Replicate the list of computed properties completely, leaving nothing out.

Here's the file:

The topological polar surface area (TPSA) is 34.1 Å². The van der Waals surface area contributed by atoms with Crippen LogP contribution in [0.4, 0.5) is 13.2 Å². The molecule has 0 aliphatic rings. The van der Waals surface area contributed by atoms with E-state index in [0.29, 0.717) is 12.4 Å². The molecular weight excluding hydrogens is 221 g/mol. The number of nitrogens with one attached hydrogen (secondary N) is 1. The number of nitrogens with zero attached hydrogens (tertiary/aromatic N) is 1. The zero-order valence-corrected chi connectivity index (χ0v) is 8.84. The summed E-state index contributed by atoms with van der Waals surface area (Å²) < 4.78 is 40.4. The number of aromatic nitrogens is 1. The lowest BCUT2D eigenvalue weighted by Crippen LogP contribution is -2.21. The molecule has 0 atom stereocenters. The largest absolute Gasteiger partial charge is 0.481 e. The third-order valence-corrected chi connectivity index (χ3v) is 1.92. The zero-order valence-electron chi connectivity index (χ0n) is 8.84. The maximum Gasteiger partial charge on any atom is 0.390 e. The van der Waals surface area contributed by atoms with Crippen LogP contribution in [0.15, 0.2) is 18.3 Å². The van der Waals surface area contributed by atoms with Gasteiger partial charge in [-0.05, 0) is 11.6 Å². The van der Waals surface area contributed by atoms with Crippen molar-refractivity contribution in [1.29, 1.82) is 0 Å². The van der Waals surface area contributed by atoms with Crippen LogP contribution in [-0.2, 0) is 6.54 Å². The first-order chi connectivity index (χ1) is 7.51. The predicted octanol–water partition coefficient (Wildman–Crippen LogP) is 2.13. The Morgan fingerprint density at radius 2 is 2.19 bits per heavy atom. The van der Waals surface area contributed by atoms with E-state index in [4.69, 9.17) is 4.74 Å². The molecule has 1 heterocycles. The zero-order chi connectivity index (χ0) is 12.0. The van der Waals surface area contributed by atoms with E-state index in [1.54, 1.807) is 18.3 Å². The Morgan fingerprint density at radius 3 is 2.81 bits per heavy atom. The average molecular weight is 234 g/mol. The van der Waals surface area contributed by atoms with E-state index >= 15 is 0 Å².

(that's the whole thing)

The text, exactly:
The topological polar surface area (TPSA) is 34.1 Å². The van der Waals surface area contributed by atoms with Crippen LogP contribution in [0.4, 0.5) is 13.2 Å². The molecule has 0 aliphatic rings. The van der Waals surface area contributed by atoms with E-state index in [0.29, 0.717) is 12.4 Å². The molecular weight excluding hydrogens is 221 g/mol. The number of nitrogens with one attached hydrogen (secondary N) is 1. The number of nitrogens with zero attached hydrogens (tertiary/aromatic N) is 1. The zero-order valence-corrected chi connectivity index (χ0v) is 8.84. The summed E-state index contributed by atoms with van der Waals surface area (Å²) < 4.78 is 40.4. The number of aromatic nitrogens is 1. The lowest BCUT2D eigenvalue weighted by Crippen LogP contribution is -2.21. The molecule has 0 atom stereocenters. The largest absolute Gasteiger partial charge is 0.481 e. The third-order valence-corrected chi connectivity index (χ3v) is 1.92. The zero-order valence-electron chi connectivity index (χ0n) is 8.84. The maximum Gasteiger partial charge on any atom is 0.390 e. The van der Waals surface area contributed by atoms with Crippen LogP contribution in [0.15, 0.2) is 18.3 Å². The van der Waals surface area contributed by atoms with Gasteiger partial charge in [-0.05, 0) is 11.6 Å². The van der Waals surface area contributed by atoms with Crippen molar-refractivity contribution in [1.29, 1.82) is 0 Å². The van der Waals surface area contributed by atoms with Crippen LogP contribution in [-0.2, 0) is 6.54 Å². The first-order chi connectivity index (χ1) is 7.51. The predicted octanol–water partition coefficient (Wildman–Crippen LogP) is 2.13. The Morgan fingerprint density at radius 2 is 2.19 bits per heavy atom. The van der Waals surface area contributed by atoms with E-state index in [4.69, 9.17) is 4.74 Å². The molecule has 1 heterocycles. The zero-order chi connectivity index (χ0) is 12.0. The van der Waals surface area contributed by atoms with E-state index in [1.54, 1.807) is 18.3 Å². The Morgan fingerprint density at radius 3 is 2.81 bits per heavy atom. The average molecular weight is 234 g/mol. The van der Waals surface area contributed by atoms with E-state index >= 15 is 0 Å².